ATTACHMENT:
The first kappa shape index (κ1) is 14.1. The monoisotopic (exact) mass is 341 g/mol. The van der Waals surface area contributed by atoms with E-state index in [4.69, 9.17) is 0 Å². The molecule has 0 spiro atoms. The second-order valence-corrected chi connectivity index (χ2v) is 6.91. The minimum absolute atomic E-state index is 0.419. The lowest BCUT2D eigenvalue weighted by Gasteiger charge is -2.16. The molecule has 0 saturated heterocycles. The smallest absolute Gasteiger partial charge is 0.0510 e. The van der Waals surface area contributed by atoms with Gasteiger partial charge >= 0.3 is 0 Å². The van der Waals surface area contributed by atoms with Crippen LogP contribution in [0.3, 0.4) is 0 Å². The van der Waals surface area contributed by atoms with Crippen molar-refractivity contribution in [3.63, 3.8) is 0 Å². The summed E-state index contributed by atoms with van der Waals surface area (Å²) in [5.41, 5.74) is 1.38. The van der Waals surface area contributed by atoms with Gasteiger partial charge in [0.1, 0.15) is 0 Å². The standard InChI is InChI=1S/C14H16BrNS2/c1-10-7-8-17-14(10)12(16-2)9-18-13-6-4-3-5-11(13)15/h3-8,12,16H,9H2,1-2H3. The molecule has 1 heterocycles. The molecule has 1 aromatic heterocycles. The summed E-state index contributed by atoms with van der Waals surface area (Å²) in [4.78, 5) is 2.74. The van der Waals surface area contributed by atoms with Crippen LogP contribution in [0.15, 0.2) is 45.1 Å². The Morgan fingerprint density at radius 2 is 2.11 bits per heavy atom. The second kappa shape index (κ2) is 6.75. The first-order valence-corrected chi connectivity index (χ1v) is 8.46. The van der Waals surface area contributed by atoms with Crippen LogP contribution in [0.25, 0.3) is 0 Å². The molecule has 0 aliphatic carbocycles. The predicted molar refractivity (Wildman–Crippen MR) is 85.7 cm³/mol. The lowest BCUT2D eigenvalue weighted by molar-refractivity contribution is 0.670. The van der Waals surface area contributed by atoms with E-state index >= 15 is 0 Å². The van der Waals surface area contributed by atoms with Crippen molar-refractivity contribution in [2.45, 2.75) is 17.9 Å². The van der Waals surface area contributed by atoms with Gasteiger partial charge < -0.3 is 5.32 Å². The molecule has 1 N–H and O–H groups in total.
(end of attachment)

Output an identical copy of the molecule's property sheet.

The first kappa shape index (κ1) is 14.1. The monoisotopic (exact) mass is 341 g/mol. The van der Waals surface area contributed by atoms with E-state index in [4.69, 9.17) is 0 Å². The molecule has 0 spiro atoms. The second-order valence-corrected chi connectivity index (χ2v) is 6.91. The minimum absolute atomic E-state index is 0.419. The lowest BCUT2D eigenvalue weighted by Gasteiger charge is -2.16. The molecule has 0 saturated heterocycles. The smallest absolute Gasteiger partial charge is 0.0510 e. The van der Waals surface area contributed by atoms with Gasteiger partial charge >= 0.3 is 0 Å². The van der Waals surface area contributed by atoms with Crippen LogP contribution in [0.3, 0.4) is 0 Å². The van der Waals surface area contributed by atoms with Crippen molar-refractivity contribution in [3.63, 3.8) is 0 Å². The summed E-state index contributed by atoms with van der Waals surface area (Å²) in [5.41, 5.74) is 1.38. The van der Waals surface area contributed by atoms with Gasteiger partial charge in [0.1, 0.15) is 0 Å². The standard InChI is InChI=1S/C14H16BrNS2/c1-10-7-8-17-14(10)12(16-2)9-18-13-6-4-3-5-11(13)15/h3-8,12,16H,9H2,1-2H3. The molecule has 1 heterocycles. The molecule has 1 aromatic heterocycles. The summed E-state index contributed by atoms with van der Waals surface area (Å²) in [4.78, 5) is 2.74. The van der Waals surface area contributed by atoms with Crippen LogP contribution in [0.15, 0.2) is 45.1 Å². The Morgan fingerprint density at radius 2 is 2.11 bits per heavy atom. The second kappa shape index (κ2) is 6.75. The first-order valence-corrected chi connectivity index (χ1v) is 8.46. The van der Waals surface area contributed by atoms with Crippen LogP contribution in [0.25, 0.3) is 0 Å². The molecule has 0 aliphatic carbocycles. The predicted molar refractivity (Wildman–Crippen MR) is 85.7 cm³/mol. The lowest BCUT2D eigenvalue weighted by molar-refractivity contribution is 0.670. The van der Waals surface area contributed by atoms with E-state index >= 15 is 0 Å². The van der Waals surface area contributed by atoms with Crippen molar-refractivity contribution in [2.45, 2.75) is 17.9 Å². The van der Waals surface area contributed by atoms with Gasteiger partial charge < -0.3 is 5.32 Å². The molecule has 1 N–H and O–H groups in total.